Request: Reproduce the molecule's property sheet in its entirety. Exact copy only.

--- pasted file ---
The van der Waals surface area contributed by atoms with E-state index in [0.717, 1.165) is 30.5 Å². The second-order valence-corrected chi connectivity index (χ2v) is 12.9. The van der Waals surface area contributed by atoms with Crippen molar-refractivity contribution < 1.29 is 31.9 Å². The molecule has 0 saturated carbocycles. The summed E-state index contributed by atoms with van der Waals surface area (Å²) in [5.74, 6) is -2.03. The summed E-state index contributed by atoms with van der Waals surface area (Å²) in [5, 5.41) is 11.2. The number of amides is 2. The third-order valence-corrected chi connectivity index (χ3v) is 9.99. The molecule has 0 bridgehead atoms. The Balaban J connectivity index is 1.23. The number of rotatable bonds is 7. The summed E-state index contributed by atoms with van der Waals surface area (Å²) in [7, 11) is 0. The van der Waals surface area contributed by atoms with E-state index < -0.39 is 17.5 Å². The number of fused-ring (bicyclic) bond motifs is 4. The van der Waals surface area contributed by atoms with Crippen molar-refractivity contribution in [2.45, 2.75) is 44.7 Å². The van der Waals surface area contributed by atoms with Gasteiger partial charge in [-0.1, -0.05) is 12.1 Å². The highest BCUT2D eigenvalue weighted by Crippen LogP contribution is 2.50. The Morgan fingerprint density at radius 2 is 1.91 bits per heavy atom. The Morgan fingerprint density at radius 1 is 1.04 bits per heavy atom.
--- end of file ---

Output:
The van der Waals surface area contributed by atoms with E-state index in [0.717, 1.165) is 30.5 Å². The second-order valence-corrected chi connectivity index (χ2v) is 12.9. The van der Waals surface area contributed by atoms with Crippen molar-refractivity contribution < 1.29 is 31.9 Å². The molecule has 0 saturated carbocycles. The summed E-state index contributed by atoms with van der Waals surface area (Å²) in [5.74, 6) is -2.03. The summed E-state index contributed by atoms with van der Waals surface area (Å²) in [5, 5.41) is 11.2. The number of amides is 2. The third-order valence-corrected chi connectivity index (χ3v) is 9.99. The molecule has 0 bridgehead atoms. The Balaban J connectivity index is 1.23. The number of rotatable bonds is 7. The summed E-state index contributed by atoms with van der Waals surface area (Å²) in [7, 11) is 0. The van der Waals surface area contributed by atoms with E-state index < -0.39 is 17.5 Å². The number of fused-ring (bicyclic) bond motifs is 4. The van der Waals surface area contributed by atoms with Crippen molar-refractivity contribution in [2.45, 2.75) is 44.7 Å². The van der Waals surface area contributed by atoms with Gasteiger partial charge in [-0.1, -0.05) is 12.1 Å². The highest BCUT2D eigenvalue weighted by Crippen LogP contribution is 2.50. The Morgan fingerprint density at radius 2 is 1.91 bits per heavy atom. The Morgan fingerprint density at radius 1 is 1.04 bits per heavy atom.